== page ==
Theater Trailer for ‘United 93’ a Painful Jolt for Some Viewers
Atlanta Journal Constitution, April 4, 2006, pgs. A1, A7.
The article discusses the reactions to the new previews for the movie ‘United 93’ which presents the story of the flight which crashed near Shanksville, Pa., on 9/11 after 40 passengers and crew members fought back against the hijackers. Some have said that after watching previews for such movies as Mission Impossible III, the Da Vinci Code and other violent movies, theater goers don’t realize at first when the trailer for ‘United 93’ begins that they are watching a preview for a true story. The trailer begins with everyday people getting on a plane, airline attendants talking about getting home, pilots talking with the traffic control tower. About half way through the preview though, men with explosives rush the cockpit, passengers panic, and some call loved ones on cell phones. Many watching the trailer have said that up to this point, though something familiar about the story line is registering, they don’t realize what, until a T.V. screen shows the actual footage of another plane flying into the World Trade Center and suddenly it hits them. Though it’s been almost five years since the attacks, a number of individuals seeing the trailer for the first time stated it brings the event back viscerally, some saying it’s like reliving that day.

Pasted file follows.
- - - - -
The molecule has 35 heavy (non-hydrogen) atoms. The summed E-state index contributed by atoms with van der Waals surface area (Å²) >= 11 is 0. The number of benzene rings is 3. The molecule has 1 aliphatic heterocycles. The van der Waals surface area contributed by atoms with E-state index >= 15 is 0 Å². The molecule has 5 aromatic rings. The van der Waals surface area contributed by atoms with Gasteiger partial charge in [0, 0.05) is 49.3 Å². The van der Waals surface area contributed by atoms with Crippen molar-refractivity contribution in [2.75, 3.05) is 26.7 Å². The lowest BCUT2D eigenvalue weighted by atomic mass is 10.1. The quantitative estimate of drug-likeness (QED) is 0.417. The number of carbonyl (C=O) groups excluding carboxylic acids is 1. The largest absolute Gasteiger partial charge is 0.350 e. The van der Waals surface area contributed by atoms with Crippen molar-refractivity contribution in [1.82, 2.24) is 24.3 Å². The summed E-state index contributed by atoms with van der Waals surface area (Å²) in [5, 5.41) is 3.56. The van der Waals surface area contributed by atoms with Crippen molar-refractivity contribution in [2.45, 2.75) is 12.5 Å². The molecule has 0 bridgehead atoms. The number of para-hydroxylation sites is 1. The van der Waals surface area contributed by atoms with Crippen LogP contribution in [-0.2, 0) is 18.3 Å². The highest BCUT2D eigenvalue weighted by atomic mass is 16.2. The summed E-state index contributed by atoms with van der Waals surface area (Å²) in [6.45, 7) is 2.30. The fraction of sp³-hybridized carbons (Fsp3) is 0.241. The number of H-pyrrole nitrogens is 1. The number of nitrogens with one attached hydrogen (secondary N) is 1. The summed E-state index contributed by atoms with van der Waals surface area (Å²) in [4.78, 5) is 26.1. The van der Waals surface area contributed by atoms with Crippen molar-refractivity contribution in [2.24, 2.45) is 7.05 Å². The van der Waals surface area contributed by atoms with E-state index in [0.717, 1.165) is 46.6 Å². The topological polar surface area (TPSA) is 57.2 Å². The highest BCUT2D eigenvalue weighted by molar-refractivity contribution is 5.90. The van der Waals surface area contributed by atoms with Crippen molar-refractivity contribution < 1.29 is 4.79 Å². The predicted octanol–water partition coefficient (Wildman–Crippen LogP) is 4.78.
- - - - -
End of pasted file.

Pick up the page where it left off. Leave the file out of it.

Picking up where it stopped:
A number of experts question a larger issue related to the content and presentation of movie previews.
Several have said that when attending a movie in a theater audience members have a general idea of what they are about to watch, having chosen to view that particular film. Yet they have no control over what previews will be presented prior to the main feature. Even when trailers preview movies that are fiction some people have reported being uncomfortable when watching the content, especially since the material shown is often high action and indicates violent subject matter in order to grab peoples attention in the hopes of encouraging them to see the movie. Yet when a trailer comes on unexpectedly depicting a real life tragedy, many argue, particularly one that was in some way experienced by the entire nation, it can cause negative reactions in audience members who have no say in what will be previewed. So many people reported strong negative responses to the trailer for ‘United 93’ that many theaters have stopped showing it. The greater question raised by this, though, seems to be should moviegoers who are paying to watch a particular film of choice, be forced to be subjected to movie trailers that may include content objectionable to some with no say in the matter.